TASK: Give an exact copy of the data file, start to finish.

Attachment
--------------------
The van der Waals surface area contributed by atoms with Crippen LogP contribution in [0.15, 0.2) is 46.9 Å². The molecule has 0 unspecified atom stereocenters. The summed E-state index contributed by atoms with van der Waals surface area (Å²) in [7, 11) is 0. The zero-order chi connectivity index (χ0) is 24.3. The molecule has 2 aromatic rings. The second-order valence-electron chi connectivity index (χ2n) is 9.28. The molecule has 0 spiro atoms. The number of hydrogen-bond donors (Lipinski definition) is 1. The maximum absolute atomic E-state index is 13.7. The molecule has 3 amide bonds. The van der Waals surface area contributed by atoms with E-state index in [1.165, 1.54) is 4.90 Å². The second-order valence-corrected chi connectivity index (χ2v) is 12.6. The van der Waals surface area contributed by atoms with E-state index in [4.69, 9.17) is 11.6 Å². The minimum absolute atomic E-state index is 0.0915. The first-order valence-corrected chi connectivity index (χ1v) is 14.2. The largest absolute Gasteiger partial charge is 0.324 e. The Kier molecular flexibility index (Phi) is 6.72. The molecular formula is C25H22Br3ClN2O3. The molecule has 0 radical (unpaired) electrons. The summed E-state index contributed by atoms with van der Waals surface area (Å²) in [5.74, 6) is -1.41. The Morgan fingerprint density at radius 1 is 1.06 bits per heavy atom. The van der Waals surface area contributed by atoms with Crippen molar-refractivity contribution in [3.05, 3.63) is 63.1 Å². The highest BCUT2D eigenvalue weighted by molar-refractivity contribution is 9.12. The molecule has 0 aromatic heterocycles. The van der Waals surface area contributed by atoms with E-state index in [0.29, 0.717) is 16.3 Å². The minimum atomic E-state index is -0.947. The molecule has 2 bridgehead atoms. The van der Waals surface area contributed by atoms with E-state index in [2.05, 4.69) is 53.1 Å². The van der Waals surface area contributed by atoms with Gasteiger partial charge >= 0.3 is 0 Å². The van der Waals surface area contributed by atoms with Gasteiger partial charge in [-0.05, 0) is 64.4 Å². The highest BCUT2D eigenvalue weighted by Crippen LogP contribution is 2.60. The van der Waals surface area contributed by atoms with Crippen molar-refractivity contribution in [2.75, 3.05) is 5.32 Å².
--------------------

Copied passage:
The van der Waals surface area contributed by atoms with Crippen LogP contribution in [0.15, 0.2) is 46.9 Å². The molecule has 0 unspecified atom stereocenters. The summed E-state index contributed by atoms with van der Waals surface area (Å²) in [7, 11) is 0. The zero-order chi connectivity index (χ0) is 24.3. The molecule has 2 aromatic rings. The second-order valence-electron chi connectivity index (χ2n) is 9.28. The molecule has 0 spiro atoms. The number of hydrogen-bond donors (Lipinski definition) is 1. The maximum absolute atomic E-state index is 13.7. The molecule has 3 amide bonds. The van der Waals surface area contributed by atoms with E-state index in [1.165, 1.54) is 4.90 Å². The second-order valence-corrected chi connectivity index (χ2v) is 12.6. The van der Waals surface area contributed by atoms with E-state index in [4.69, 9.17) is 11.6 Å². The minimum absolute atomic E-state index is 0.0915. The first-order valence-corrected chi connectivity index (χ1v) is 14.2. The largest absolute Gasteiger partial charge is 0.324 e. The Kier molecular flexibility index (Phi) is 6.72. The molecular formula is C25H22Br3ClN2O3. The molecule has 0 radical (unpaired) electrons. The summed E-state index contributed by atoms with van der Waals surface area (Å²) in [5.74, 6) is -1.41. The Morgan fingerprint density at radius 1 is 1.06 bits per heavy atom. The van der Waals surface area contributed by atoms with Crippen molar-refractivity contribution in [3.05, 3.63) is 63.1 Å². The highest BCUT2D eigenvalue weighted by molar-refractivity contribution is 9.12. The molecule has 0 aromatic heterocycles. The van der Waals surface area contributed by atoms with E-state index in [0.29, 0.717) is 16.3 Å². The minimum atomic E-state index is -0.947. The molecule has 2 bridgehead atoms. The van der Waals surface area contributed by atoms with E-state index in [2.05, 4.69) is 53.1 Å². The van der Waals surface area contributed by atoms with Gasteiger partial charge >= 0.3 is 0 Å². The van der Waals surface area contributed by atoms with Gasteiger partial charge in [-0.05, 0) is 64.4 Å². The highest BCUT2D eigenvalue weighted by Crippen LogP contribution is 2.60. The van der Waals surface area contributed by atoms with Crippen molar-refractivity contribution in [2.75, 3.05) is 5.32 Å².